MAX’S Group, Inc. (MGI) swung to a net loss in the first quarter as its stores closed when Luzon locked down to fight the spread of the of the coronavirus disease 2019 (COVID-19) pandemic.
The listed operator of casual dining restaurants told the exchange Wednesday it had booked a net loss of P169.28 million in the January-to-March period, a turnaround from its net income of P138.57 million in the same period last year.
Systemwide sales, which include sales from company-owned and franchised stores, fell 13% to P3.99 billion because of store closures since mid-March. Consolidated revenues likewise dropped 19% to P2.72 billion.
“The cumulative impact of temporary store closures, dine-in restrictions and various fixed costs have resulted in a swift reversal from last year’s performance. We anticipate that this trend will continue through the second quarter as well,” MGI President and Chief Executive Officer Robert F. Trota said in a statement.
The company said it had to stop operations in all mall-located stores since the imposition of the lockdown in mid-March. It kept running delivery and take-away services for stand-alone and in-line locations, until it eventually suspended all operations from March 26 to April 4.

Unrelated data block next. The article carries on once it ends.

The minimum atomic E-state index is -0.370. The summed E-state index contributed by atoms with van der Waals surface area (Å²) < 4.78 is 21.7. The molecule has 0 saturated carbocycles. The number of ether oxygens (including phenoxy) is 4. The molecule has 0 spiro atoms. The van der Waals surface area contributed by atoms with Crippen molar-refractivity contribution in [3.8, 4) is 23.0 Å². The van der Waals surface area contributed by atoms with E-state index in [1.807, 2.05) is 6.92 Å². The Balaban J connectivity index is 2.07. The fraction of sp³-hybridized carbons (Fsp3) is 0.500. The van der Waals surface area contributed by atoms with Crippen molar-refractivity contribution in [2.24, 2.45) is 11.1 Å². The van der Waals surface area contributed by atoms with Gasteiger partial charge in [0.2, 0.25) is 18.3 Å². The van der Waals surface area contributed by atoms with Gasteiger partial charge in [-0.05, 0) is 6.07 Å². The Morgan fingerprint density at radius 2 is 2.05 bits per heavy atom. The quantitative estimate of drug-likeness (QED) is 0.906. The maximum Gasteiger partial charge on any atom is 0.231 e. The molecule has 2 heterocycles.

But since then, MGI has worked on getting back on its feet and has reopened 573 stores or 76% of its total store network.
“We believe that the convergent power of our brands gives us a unique resilience as we navigate what we acknowledge will be a challenging second quarter. Our delivery business continues to operate in multiples of 2-3x versus their previous same-store levels, demonstrating the continued trust and confidence consumers put in our portfolio…,” MGI Group Chief Operating Officer Ariel P. Fermin said.
MGI is the company behind brands such as Max’s Restaurant, Pancake House, Yellow Cab Pizza, Krispy Kreme, Jamba Juice, Max’s Corner Bakery, Teriyaki Boy, Dencio’s, Sizzlin’ Steak, Maple and Kabisera.
But as its finances are dampened, the company said it would suspend plans to open new stores in the meantime to help it lower overhead costs and limit capital spending.
It has also cut margin-dilutive products, improved its online services, expanded into lateral categories such as offering ready-to-cook items, and developed its team to focus on cloud-based sales.
“Our goal is to successfully execute strategic shifts to thrive within the ‘new normal’… Though challenges remain, we will continue to be vigilant and prudent in our decisions, building on the durability of our brands and in MGI’s capacity for renewal,” Mr. Fermin said.
MGI had 756 stores at the end of April, where 698 are located in the Philippines and 58 are spread across North America, Middle East and other parts of Asia.
Shares in MGI at the stock exchange shed 26 centavos or 4.13% to close at P6.04 each on Wednesday. — Denise A. Valdez